Key Message of Diamond Sutra
of the Diamond Sutra : A General Commentary on the Diamond Sutra
enterprise of Diamond Sutra (Vajraccdeka-prajñaparamita-sutra) mirrors
the quintessence of Sakyamuni Buddha. Celebrated Buddhist scholar, professor David
J. Kalupahana in his key-note delivered at the 30th Anniversary Celebrations of
the Post-graduate institute of Pali and Buddhist University of Kelaniya University
asserts that Diamond Sutra is the resurrection of original Buddhism. His assertion
reflects that the authentic Word of the Buddha is found in this Mahayana Sutra
which is the popularly recited in Asia but paradoxically, it is not much apprehended
and applied by its adherents. The esoteric dimension of Buddhism is to make return
journey to one's Origin or to perceive intuitively the Buddha-nature. Intuitive
perception of Buddha-nature corresponds to the annihilation of the illusory selfish
self or egoistic self-identity. With the annihilation of the false self-identity
, the mind of a worldling is absolutely appeased. The mission of Sakyamuni Buddha's
45 years of ministry or promulgation of Dharma is to terminate human anguish or
suffering through appeasement of human dispositions or volitions.
Buddha expounded thus to Subhuti, the principal interlocutor in the great Dharma
assembly and other noble audience, thus:
All signs, marks or characteristics
are illusory and unreal. Whoever perceives signlessness, marklessness or characteristiclessness
perceives the Buddha.
It is, therefore, evident that Diamond
Sutra expounds that all phenomena of the empirical world are illusive and therefore
unreal. The apparent signs, marks or characteristics perceived by ordinary worldlings
are thus illusive like dreams, magics, mirages, echoes, and so forth. Concepts
of signs, marks or characteristics of all phenomena are erroneously, mentally
constructed by the false imaginations of the worldlings. The worldlings merely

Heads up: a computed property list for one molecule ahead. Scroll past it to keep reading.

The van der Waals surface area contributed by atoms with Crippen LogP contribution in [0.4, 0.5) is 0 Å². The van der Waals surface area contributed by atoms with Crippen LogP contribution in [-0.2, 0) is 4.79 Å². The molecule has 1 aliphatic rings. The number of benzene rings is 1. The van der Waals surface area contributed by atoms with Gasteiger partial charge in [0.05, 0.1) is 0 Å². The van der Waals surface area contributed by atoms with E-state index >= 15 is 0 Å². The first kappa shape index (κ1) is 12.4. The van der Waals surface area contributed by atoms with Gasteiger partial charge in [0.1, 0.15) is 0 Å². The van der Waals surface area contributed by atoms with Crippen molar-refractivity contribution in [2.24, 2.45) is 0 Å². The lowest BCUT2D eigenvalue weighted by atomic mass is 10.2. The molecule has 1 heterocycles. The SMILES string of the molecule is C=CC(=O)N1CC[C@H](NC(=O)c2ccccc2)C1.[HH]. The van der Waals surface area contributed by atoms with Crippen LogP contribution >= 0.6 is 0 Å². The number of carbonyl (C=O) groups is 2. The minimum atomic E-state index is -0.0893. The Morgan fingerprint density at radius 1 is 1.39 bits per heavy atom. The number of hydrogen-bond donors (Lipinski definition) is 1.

perceive appearances which are illusive knowledge of conventional truth. They
are called worldlings because they have not perceived the ultimate reality which
is the knowledge of ultimate truth. The knowledge of conventional truth conceals
or veils the ultimate truth. The Diamond Sutra , like any other esoteric teachings
of Theravada Suttas or Mahayana Sutra s, reveals the true nature or suchness of
all phenomena which are signless, markless or characteristicless in the ultimate
sense. Signlessness, marklessness or characteristicless connote that all phenomena
are empty of self-identities or self-natures or intrinsic natures. Whoever have
discerned the signlessness, marklessness or characteristiclessness or emptiness
perceives the emptiness of the five aggregates both internally and externally
. Liberation from suffering or vexation ensues from such a discernment of the
ultimate Truth. Non-grasping upon the five aggregates or letting-go is then realized
as the fruit of the path. The purpose of actualizing non-grasping or letting-go
is not discarding or abandoning the conventional world. It is the application
of signless wisdom to dwell in the world of signs. It is living in the conventional
world in which one is mentally appeased and that one's greed, hatred and delusion
are thus not aroused by erroneous, perverse perception of the conventional reality
due to ignorance or lack of wisdom . The Diamond Sutra expounds the key theme
of original Buddhism thus:
Dwell upon nothing and produce the (pure) mind.
It means that one ought to develop a pure mind of equanimity of non-attachment
and non-aversion. It is not an advocate of discarding or abandoning the conventional
reality but of employing the wisdom of emptiness to dwell in the world of signs,
marks or characteristics (world of concepts) without the notions of any sign,
mark or characteristic. Perception of signs, marks or characteristics is delusion
or ignorance. It defiles the human consciousness. Conversely, perception of signlessness,
marklessness or characteristiclessness constitutes the experience of self-realization
of the ultimate Truth of emptiness . It purifies human consciousness. In other
words, the self-enlightenment experience is the transformation from the utility
of ordinary consciousness to the operation of the wisdom of perfection. This is
the original meaning of self-enlightenment which is self-awakening from ignorance.
Sakyamuni Buddha emerges in this sa?saric world not to teach but to awaken thus:
true sign of every phenomenon is signless.
Detachment from signs is actualizing